My last couple of posts have been about my time in Australia, and now unfortunately my time in OZ has come to an end. But fear not, as I have now begun my adventure exploring Southeast Asia!
This is my first time being in Asia, I’ve never visited this continent before so to say I’m excited is an understatement! Our first stop on our list is Bali.
So, what have I learnt during my first week?
1. When in doubt get Nasi Goreng
This tip might sound a little bit odd, but let me explain myself further. Nasi Goreng is an Asian dish; its made up of fried rice, vegetables, fried egg and chicken. This doesn’t sound very adventurous, but when you’re ordering street food and the person serving you doesn’t speak enough English to explain the rest of the menu to you, it’s an absolute winner! Since being in Bali, we have eaten street food everyday, as it’s definitely the cheapest and tastiest kind of food to get. I was a bit sceptical about trying street food at first due to all the horror stories I’ve heard, but we have been completely fine with all the food we’ve eaten. I would definitely recommend eating the local food rather than the more western type of meals, e.g. pizza, burgers and chips. I ordered a pizza once and it just didn’t taste the same, but that’s my own preference, so others might disagree. Since here my taste buds have been tingled countless times with the amount of chilli that is in the food. Trust me when I say that I am a wimp when it comes to spice, but the spice in the food here isn’t over powering at all, it’s just enough. But if you cannot handle any heat to your food at all, just ask and they will adapt the recipe for you!
2. It’s ok to say no
Both me and my boyfriend are blonde and fair, so it’s easy to see why we get so much attention from the locals. If you walk through a market, or even a location where they sell souvenirs, the sellers will none stop ask you to look at their stalls and ask you to buy the items they are selling. Now there is nothing wrong with this, these people are just trying to make a living. But if you don’t want to buy something, don’t feel bad for saying no. The people are friendly and the majority of them will recognise when you don’t want to buy something. But sometimes, some of them are only being friendly as they want you to buy something. There’s been occasion where the locals have been really nice and friendly towards us, and as soon as we say we don’t want to buy something, their attitude changes and they immediately become disinterested with you. Please don’t think all the locals are like this though, we have met some lovely people; just be aware of scammers that’s all I’m trying to say.
3. To bike? Or not to bike?
As scary as it sounds, the easiest and quickest way to get around is definitely by a motorbike. The traffic is just too ridiculous. We took a taxi from our hotel to the beach which took us under 10 minutes on the bike, but it turned into a 20+ minute taxi ride. Although the taxi still wasn’t that expensive, you can rent a bike for the day for around 60,000 Rp (£3.70 roughly) and half a tank of petrol will also only cost you 10,000 Rp (60p roughly). If the thought of renting a bike really does scare you then of course don’t do it. You can rent an uber for the day for 350,000 Rp. But speaking from personal experience, I had never been on the back of a bike until a week ago, the first time I got on was of course daunting; but now it’s completely fine. When driving the bike, just don’t be stupid and be careful. On the main roads in town, because of how busy the traffic is you don’t usually pick up a lot of speed. We only went up to about 35 mph. Once you get used to it you’re fine. This is just me speaking from my own experience, do what feels right for you!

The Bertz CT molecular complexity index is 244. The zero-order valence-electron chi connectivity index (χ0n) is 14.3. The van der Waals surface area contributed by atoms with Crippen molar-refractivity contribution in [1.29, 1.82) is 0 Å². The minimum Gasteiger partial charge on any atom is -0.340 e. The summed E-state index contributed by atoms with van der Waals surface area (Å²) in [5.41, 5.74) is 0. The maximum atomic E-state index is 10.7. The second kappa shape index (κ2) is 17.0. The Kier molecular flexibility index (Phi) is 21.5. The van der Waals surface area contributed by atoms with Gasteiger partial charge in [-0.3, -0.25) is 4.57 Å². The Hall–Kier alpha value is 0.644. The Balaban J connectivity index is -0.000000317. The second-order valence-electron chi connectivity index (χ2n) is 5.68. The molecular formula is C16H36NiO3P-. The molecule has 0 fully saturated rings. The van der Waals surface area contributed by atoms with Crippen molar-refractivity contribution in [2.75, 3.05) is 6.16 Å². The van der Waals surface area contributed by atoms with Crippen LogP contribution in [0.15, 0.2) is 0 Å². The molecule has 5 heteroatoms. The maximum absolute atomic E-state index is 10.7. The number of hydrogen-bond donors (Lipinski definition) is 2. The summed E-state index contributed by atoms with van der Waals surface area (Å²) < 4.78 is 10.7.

4. Barter like a bargain hunter
Our first few days in Bali, we found it really difficult to get to grips with the exchange rate and how the currency worked. We are so used to seeing huge numbers and thinking that we’re spending loads, when actually in Asia you are hardly spending anything. So of course, me being me, on more than one occasion I’ve settled on the first price I’ve been given rather than trying to bargain down my price. My boyfriend is much better at doing this than I am, I tend to feel bad for trying to get the price down or can’t figure out the exchange rate off the top of my head. He will ask them a price, then offer them around a third of the price they have given. The seller will usually ask for another offer, if you’re firm and stick to your guns they will usually accept your offer. But sometimes you have to offer a slightly higher price until they eventually accept your price. You just need to remember that these people do this for a living and they will try to charge you more because they think you have money.
5. Always have cash on you
- When I say this I don’t mean carry around your whole budget with you. Just have some cash for necessities. What I do is I’ll take out 1,000,000 Rp (£60) from an ATM, but I’ll take about 100,000 Rp out with me in the day just in case I want to buy anything (I don’t usually end up spending it all). I’ll keep the rest of the money in a safe in my room, or somewhere secure. Hardly anywhere excepts card, and if they do there is usually a 3% surcharge. I find taking cash out is also a helpful way to keep track of what you’re spending. When I was in Australia I made the mistake of paying for everything on card and I ended up over spending my budget. There’s ATMS everywhere and they always give the option to change the language to English. Most of the ATMS are in these little glass pods with air conditioning, which is a nice little touch. They are also great as they act as an extra security measure because you can only fit a person in one pod at a time. No need to worry about anyone looking over your shoulder at your pin!
Thank you for reading, more Asia blogs to follow!